I’m writing this from the crazy, cosmopolitan, liberal, vibrant German capital, Berlin, where I’ve just attended my first Digital Nomad Conference. So what is digital nomadism and remote working?
What is a digital nomad?
A digital nomad is someone who is location independent – they can work and earn money from anywhere in the world. I’ve been location independent for a long time however I’d only put it to the test in the last year or so.
I run a web and graphic design business that provides digital services to clients. It’s a location independent business – I have clients I’ve never met face-to-face. I also sell video courses on online learning platforms such as Udemy. Selling digital products is time as well as location independent – I don’t even have to be awake to make sales.
Digital nomads are location independent digital workers who travel a lot but congregate in various hubs around the world – for example: Chiang Mai, Thailand; Ho Chi Minh City, Vietnam; Barcelona, Spain; Berlin, Germany. The hubs tend to be well connected cities with reliable internet and cheap living costs.
What is remote working?
Remote working is where an employee works away from their company’s offices – at home for example. However, remote working has come to include fully remote virtual companies or distributed companies.
The best example of a completely remote company is Automattic – a 450+ employee company that maintains WordPress amongst other things and has recently been valued at $1.16 billion. Automattic is a completely distributed company. Although they maintain an office in San Francisco that functions like a co-working space, most of their employees work somewhere else. Some are nomads.
There are many other completely distributed companies – such as Buffer, the social media scheduling and managing app. Buffer were one of the sponsors of the event and Rodolphe Dutel from Buffer spoke about their fascinating company culture.
What does this all mean for us?
We all know that remote working, “working from home” and telecommuting are all on the increase as freelance work replaces “proper jobs” that are decreasing both in number and security.
The digital nomads are at the forefront of this trend. While digital nomadism may never become mainstream, we can peer into the future by exploring the tools, working habits and challenges of the nomads.
It’s not all beaches and Mai Tais
Talking of challenges, I was pleased that there was no “selling the dream” at DNX Berlin. (Although I have been guilty of over-hyping entrepreneurship and I have posted images of myself with my laptop by tropical beaches).
And, one of my favorite bloggers, Mark Manson, was there to make sure we didn’t get carried away. He talked of his experiences with motorbike accidents, diarrhea and the less glamorous side of travelling.
Travelling with your laptop certainly gives you lower lows as well as higher highs. But what can we learn from this?
Productivity and flow state
My conversations with entrepreneurs these days tend to be more about productivity than anything else. Noel Tock from Human Made talked about his rituals to enter a “flow state” (Macbook constantly on, listening to the same playlist all the time, always having offline work to do, etc.)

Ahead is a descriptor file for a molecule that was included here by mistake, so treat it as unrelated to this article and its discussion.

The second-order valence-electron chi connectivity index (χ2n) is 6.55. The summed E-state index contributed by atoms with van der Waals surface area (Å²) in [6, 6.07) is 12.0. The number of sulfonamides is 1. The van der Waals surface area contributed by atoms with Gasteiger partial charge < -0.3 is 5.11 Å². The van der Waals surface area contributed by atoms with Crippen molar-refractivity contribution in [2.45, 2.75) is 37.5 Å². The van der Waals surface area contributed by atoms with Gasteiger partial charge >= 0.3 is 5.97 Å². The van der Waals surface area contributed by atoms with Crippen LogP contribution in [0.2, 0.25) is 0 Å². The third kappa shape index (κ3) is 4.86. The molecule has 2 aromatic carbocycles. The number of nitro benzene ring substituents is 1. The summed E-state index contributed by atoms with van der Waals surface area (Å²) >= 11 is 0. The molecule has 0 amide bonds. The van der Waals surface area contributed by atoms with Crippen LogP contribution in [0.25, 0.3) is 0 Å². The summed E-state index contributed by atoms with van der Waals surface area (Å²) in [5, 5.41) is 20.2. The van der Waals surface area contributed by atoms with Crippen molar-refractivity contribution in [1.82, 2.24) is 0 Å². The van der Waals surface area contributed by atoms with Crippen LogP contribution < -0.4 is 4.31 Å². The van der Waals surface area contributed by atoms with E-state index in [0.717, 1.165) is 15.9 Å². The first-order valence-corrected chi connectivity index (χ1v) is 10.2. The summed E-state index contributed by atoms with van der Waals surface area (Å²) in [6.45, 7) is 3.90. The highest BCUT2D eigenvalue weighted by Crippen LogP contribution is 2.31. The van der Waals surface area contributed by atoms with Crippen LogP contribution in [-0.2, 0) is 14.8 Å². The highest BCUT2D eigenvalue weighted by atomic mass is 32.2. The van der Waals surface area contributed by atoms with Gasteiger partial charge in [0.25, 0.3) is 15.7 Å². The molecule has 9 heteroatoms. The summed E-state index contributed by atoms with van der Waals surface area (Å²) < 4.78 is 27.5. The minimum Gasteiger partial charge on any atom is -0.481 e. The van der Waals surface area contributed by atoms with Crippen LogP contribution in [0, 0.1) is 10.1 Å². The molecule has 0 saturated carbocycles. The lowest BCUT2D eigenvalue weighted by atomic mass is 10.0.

There’s a reason why entrepreneurs and digital nomads are so obsessed with productivity: zero focus equals zero dollars in the business bank account.
Here is a quote from a master thesis Community, Identity and Knowledge among Digital Nomad Entrepreneurs by Andrew Lentz and Duyen Nguyen of Lund University, Sweden.
Given a lack of outside structure in the form of a job, or even location, digital nomad entrepreneurs expressed the ability to stay focused as a key component to survival.
Knowing that, in the future, there will be more digital nomads, remote workers and distributed companies, focus is the new king.
Apps for brave new nomads
Pieter Levels, the entrepreneur who famously set out to set up 12 startups in 12 months, showed us a future of 1 billion freelancers, faster internet, cheaper air travel, fewer marriages, smart cities, and an infinitely more flexible, globetrotting workforce.
Many new products and applications are springing up to cater for digital nomads, like Pieter’s NomadList for example, a website that compares cities (their internet speeds, cost of living, climate, etc.) to gauge their suitability for remote working. I used to think that digital nomads were so small in number there wouldn’t be the demand to sustain these products. But it looks like I’m wrong as there are now competitors to NomadList.
As nomads are just the tip of the remote working iceberg, what works for them will work for millions or billions in the future. There are opportunities here.
Business talk and networking
And, of course, I got a chance to meet people and talk business – that’s the whole point of conferences, isn’t it?
There were some great ideas from many of the speakers. Natalie Sisson got me excited about webinars (next week, I’ll do one, I promise!) Shayna Oliveira of Expresso English dropped some membership site value bombs. Sabrina Iovino of JustOneWayTicket.com showed us it is possible to make money from a travel blog and made me want to go back to the Philippines and Derek Sivers (above) told us, amongst other things, to get creative and quirky with customer service.
Of course, I learned a lot more besides from the speakers and attendees – and it was fantastic meeting up with a few people I’d met in Chiang Mai and Ho Chi Minh City. Cliché alert: small world!
Berlin Du Bist So Wunderbar
After the conference, I got a chance to sample the life of a digital nomad in Berlin, my first Euro-destination (London doesn’t count).
It was great to visit the city which held such a fascination for me with its rich recent history. To me the allure includes Cabaret, the Wall and Bowie’s Berlin trilogy – what’s not to love about Berlin? I absolutely adored the place and I can’t wait to go back.